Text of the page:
• Krugminator2's Avatar
    Today, 09:57 AM
    Maybe. That probably is true. I don't see any need to hasten the process of going to zero though. I am in favor of delaying the adjustment of having 20%+ of population unemployed for as long as possible. Not something I am embracing with open arms.
    103 replies | 17765 view(s)
  • Krugminator2's Avatar
    Today, 09:32 AM
    The thread right below this is about bartering. You might think depressions are fun and cool. And suicides and all loss of meaning in life because job losses are great. I don't share that view. I don't want to go anywhere near a world where people are back to living like savages and bartering.
    103 replies | 17765 view(s)
  • Krugminator2's Avatar
    Today, 09:15 AM
    Nobody is saying it creates wealth. Peter Schiff again being a buffoon who continues to embarrass free market people. It does however avoid debt deflation. Governments have also destroyed economies by just letting the world go to hell. See United States 1929-1933. What you call Austrian is just Rothbardian. Hayek didn't agree at all. https://www.themoneyillusion.com/what-did-hayek-really-think-of-deflation/ https://www.coordinationproblem.org/2011/05/hayek-on-deflation.html
    103 replies | 17765 view(s)
  • Krugminator2's Avatar
    Yesterday, 03:26 PM
    He is calling them out for not being full fledged communists like him. I agree with Ron on 99% of economic issues.
    31 replies | 111 view(s)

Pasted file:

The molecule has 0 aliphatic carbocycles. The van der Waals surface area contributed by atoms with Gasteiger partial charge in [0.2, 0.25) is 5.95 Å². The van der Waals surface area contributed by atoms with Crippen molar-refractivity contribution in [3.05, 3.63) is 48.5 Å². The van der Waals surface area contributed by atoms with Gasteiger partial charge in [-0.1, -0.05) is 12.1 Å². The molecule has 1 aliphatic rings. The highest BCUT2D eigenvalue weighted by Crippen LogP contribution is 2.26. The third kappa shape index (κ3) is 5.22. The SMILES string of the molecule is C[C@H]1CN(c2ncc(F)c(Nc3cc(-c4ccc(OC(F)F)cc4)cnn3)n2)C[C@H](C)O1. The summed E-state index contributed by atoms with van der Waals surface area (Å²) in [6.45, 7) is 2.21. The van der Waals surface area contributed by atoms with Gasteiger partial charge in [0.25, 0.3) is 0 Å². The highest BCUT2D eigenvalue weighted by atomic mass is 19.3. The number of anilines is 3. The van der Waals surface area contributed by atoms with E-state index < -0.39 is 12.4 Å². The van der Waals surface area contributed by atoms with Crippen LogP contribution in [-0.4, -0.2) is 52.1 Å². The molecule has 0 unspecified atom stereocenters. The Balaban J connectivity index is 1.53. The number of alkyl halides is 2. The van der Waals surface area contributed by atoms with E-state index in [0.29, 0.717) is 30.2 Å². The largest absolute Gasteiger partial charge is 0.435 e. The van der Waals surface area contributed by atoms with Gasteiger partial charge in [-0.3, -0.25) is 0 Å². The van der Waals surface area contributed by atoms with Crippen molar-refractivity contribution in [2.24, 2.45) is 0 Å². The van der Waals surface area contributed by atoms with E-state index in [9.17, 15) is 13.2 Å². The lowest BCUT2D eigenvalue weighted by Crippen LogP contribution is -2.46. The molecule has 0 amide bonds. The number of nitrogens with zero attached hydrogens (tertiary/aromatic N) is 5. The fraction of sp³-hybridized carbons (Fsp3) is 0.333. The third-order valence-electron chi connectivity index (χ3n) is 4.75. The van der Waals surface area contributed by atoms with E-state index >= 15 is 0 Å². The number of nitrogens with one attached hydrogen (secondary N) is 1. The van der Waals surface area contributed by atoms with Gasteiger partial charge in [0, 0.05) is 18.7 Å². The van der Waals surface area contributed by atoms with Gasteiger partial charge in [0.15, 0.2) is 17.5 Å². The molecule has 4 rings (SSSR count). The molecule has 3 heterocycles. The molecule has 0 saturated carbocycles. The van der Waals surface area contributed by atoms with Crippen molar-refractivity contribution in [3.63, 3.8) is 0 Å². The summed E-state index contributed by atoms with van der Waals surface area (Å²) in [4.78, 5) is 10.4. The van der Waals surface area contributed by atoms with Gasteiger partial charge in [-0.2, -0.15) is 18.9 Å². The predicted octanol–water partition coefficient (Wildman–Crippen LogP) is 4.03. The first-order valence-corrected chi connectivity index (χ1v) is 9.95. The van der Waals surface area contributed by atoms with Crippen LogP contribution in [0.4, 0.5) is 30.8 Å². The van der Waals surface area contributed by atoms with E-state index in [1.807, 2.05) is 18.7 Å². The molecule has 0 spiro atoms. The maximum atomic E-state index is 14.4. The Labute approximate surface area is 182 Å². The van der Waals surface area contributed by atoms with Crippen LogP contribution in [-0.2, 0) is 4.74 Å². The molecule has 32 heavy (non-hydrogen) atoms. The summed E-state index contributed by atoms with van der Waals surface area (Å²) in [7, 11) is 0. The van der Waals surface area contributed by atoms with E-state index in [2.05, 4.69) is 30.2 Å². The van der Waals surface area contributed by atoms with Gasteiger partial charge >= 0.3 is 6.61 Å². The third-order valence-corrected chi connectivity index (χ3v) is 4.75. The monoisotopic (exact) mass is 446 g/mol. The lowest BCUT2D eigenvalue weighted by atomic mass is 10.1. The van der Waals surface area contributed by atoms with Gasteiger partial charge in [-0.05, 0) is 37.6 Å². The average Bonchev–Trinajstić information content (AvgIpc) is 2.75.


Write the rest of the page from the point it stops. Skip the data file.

• Krugminator2's Avatar
    Yesterday, 03:13 PM
    So basically this guy had the worst of all worlds take. Doesn't want to help businesses get through a government induced liquidity crunch but does want individuals to stop paying bills and delivery people to stop working until the government gives them ten times more handouts. Not a good ally.
    31 replies | 111 view(s)
  • Krugminator2's Avatar
    Yesterday, 10:08 AM
    The plunge protection team would have no reason to be in the market right now. The market isn't plunging. Rational would be for the markets to go up. You had historically oversold on all time frames, massive QE and a fiscal bill that is 10% of GDP. Trump is bulling up an infrastructure bill. I think/hope volatility comes back after April 1. Would be nice to see one more sell off attempt. No rational reason to be bearish now. Once in a decade bull opportunity setting up.
    128 replies | 5506 view(s)
  • Krugminator2's Avatar
    Yesterday, 09:40 AM
    You have end of quarter rebalancing. Pensions and stock and bond funds have to rebalance to get their target weight of stocks to bonds back into balance which means buying stocks which got hammered relative to bonds. Longer term the combination of QE infinity and the big deficits are bullish for stocks. Everyone thinks is a bear market. We'll see. I will use one more selloff on negative virus news to buy with longer term money. The tables are set for a raging bull market over the next 12 months. Wouldn't be surprised if the market doesn't go up like 1999. Everyone thought the market was done in 97 and 98 then you had a blowoff run up. This sell off seems like a potential fake out. 1244942519365967872 1244923990994452480
    128 replies | 5506 view(s)
  • Krugminator2's Avatar
    03-30-2020, 06:08 PM
    "The silver lining is that this next crisis could finally demolish the Keynesian welfare-warfare state and the fiat money system." What is that going to look like Ron? Venezuela? For some reason, I highly doubt that will mean a smooth transition to anarchotopia. If the Fed loses control, we are going to be ten times less free than we are now. And a much poorer country. This whole idea of people rooting for collapse is the most bonkers thing I see in the liberty movement. There will be no liberty in a collapse.
    4 replies | 227 view(s)
  • Krugminator2's Avatar
    03-28-2020, 01:17 PM